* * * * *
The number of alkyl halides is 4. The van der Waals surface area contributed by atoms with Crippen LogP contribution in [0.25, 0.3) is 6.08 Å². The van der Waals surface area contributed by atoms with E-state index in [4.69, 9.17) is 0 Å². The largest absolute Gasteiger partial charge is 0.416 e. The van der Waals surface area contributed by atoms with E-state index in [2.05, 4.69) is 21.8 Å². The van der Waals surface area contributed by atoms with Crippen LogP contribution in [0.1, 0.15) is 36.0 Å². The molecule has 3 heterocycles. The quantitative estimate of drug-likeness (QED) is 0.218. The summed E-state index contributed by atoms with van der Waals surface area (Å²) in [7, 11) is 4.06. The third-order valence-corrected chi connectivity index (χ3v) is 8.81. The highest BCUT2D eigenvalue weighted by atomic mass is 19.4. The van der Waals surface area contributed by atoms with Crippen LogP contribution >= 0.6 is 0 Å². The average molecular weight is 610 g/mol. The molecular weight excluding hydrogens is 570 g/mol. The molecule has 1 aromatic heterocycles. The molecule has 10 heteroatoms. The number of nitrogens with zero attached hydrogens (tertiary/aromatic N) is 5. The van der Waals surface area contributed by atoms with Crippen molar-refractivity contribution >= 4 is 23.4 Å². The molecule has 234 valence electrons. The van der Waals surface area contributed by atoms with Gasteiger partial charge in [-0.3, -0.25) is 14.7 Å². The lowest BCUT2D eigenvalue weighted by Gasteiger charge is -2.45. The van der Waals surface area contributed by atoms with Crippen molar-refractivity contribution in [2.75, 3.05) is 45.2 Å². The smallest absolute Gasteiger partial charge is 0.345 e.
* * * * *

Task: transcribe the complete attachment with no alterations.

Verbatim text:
The number of alkyl halides is 4. The van der Waals surface area contributed by atoms with Crippen LogP contribution in [0.25, 0.3) is 6.08 Å². The van der Waals surface area contributed by atoms with E-state index in [4.69, 9.17) is 0 Å². The largest absolute Gasteiger partial charge is 0.416 e. The van der Waals surface area contributed by atoms with E-state index in [2.05, 4.69) is 21.8 Å². The van der Waals surface area contributed by atoms with Crippen LogP contribution in [0.1, 0.15) is 36.0 Å². The molecule has 3 heterocycles. The quantitative estimate of drug-likeness (QED) is 0.218. The summed E-state index contributed by atoms with van der Waals surface area (Å²) in [7, 11) is 4.06. The third-order valence-corrected chi connectivity index (χ3v) is 8.81. The highest BCUT2D eigenvalue weighted by atomic mass is 19.4. The van der Waals surface area contributed by atoms with Crippen LogP contribution >= 0.6 is 0 Å². The average molecular weight is 610 g/mol. The molecular weight excluding hydrogens is 570 g/mol. The molecule has 1 aromatic heterocycles. The molecule has 10 heteroatoms. The number of nitrogens with zero attached hydrogens (tertiary/aromatic N) is 5. The van der Waals surface area contributed by atoms with Crippen molar-refractivity contribution >= 4 is 23.4 Å². The molecule has 234 valence electrons. The van der Waals surface area contributed by atoms with Gasteiger partial charge in [-0.3, -0.25) is 14.7 Å². The lowest BCUT2D eigenvalue weighted by Gasteiger charge is -2.45. The van der Waals surface area contributed by atoms with Crippen molar-refractivity contribution in [2.75, 3.05) is 45.2 Å². The smallest absolute Gasteiger partial charge is 0.345 e.